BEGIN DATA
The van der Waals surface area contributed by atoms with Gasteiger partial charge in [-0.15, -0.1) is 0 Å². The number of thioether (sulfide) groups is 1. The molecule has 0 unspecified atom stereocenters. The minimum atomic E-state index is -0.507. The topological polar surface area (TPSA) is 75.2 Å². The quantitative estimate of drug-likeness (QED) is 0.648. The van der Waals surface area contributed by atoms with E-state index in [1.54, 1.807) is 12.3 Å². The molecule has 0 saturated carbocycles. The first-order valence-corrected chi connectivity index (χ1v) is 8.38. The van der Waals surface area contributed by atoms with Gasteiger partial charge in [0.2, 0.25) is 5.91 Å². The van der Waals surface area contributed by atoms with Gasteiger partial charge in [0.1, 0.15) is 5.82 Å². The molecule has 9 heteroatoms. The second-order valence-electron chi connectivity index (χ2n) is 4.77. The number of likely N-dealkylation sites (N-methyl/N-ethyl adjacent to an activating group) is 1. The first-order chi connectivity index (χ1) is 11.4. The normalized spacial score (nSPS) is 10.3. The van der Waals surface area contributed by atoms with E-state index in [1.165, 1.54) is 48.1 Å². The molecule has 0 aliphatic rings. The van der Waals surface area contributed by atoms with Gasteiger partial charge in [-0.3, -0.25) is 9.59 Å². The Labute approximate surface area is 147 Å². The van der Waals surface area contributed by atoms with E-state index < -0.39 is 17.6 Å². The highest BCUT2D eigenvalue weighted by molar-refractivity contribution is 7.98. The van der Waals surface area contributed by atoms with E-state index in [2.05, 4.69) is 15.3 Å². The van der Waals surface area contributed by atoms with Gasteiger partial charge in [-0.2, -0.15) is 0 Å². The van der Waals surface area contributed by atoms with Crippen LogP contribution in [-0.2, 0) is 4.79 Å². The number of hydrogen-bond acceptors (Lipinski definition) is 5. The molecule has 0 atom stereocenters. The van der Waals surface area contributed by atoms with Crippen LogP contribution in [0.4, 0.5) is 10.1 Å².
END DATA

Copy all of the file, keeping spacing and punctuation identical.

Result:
The van der Waals surface area contributed by atoms with Gasteiger partial charge in [-0.15, -0.1) is 0 Å². The number of thioether (sulfide) groups is 1. The molecule has 0 unspecified atom stereocenters. The minimum atomic E-state index is -0.507. The topological polar surface area (TPSA) is 75.2 Å². The quantitative estimate of drug-likeness (QED) is 0.648. The van der Waals surface area contributed by atoms with E-state index in [1.54, 1.807) is 12.3 Å². The molecule has 0 saturated carbocycles. The first-order valence-corrected chi connectivity index (χ1v) is 8.38. The van der Waals surface area contributed by atoms with Gasteiger partial charge in [0.2, 0.25) is 5.91 Å². The van der Waals surface area contributed by atoms with Gasteiger partial charge in [0.1, 0.15) is 5.82 Å². The molecule has 9 heteroatoms. The second-order valence-electron chi connectivity index (χ2n) is 4.77. The number of likely N-dealkylation sites (N-methyl/N-ethyl adjacent to an activating group) is 1. The first-order chi connectivity index (χ1) is 11.4. The normalized spacial score (nSPS) is 10.3. The van der Waals surface area contributed by atoms with E-state index in [1.165, 1.54) is 48.1 Å². The molecule has 0 aliphatic rings. The van der Waals surface area contributed by atoms with Gasteiger partial charge in [-0.3, -0.25) is 9.59 Å². The Labute approximate surface area is 147 Å². The van der Waals surface area contributed by atoms with E-state index < -0.39 is 17.6 Å². The highest BCUT2D eigenvalue weighted by molar-refractivity contribution is 7.98. The van der Waals surface area contributed by atoms with E-state index in [2.05, 4.69) is 15.3 Å². The van der Waals surface area contributed by atoms with Gasteiger partial charge in [-0.2, -0.15) is 0 Å². The van der Waals surface area contributed by atoms with Crippen LogP contribution in [-0.2, 0) is 4.79 Å². The number of hydrogen-bond acceptors (Lipinski definition) is 5. The molecule has 0 atom stereocenters. The van der Waals surface area contributed by atoms with Crippen LogP contribution in [0.4, 0.5) is 10.1 Å².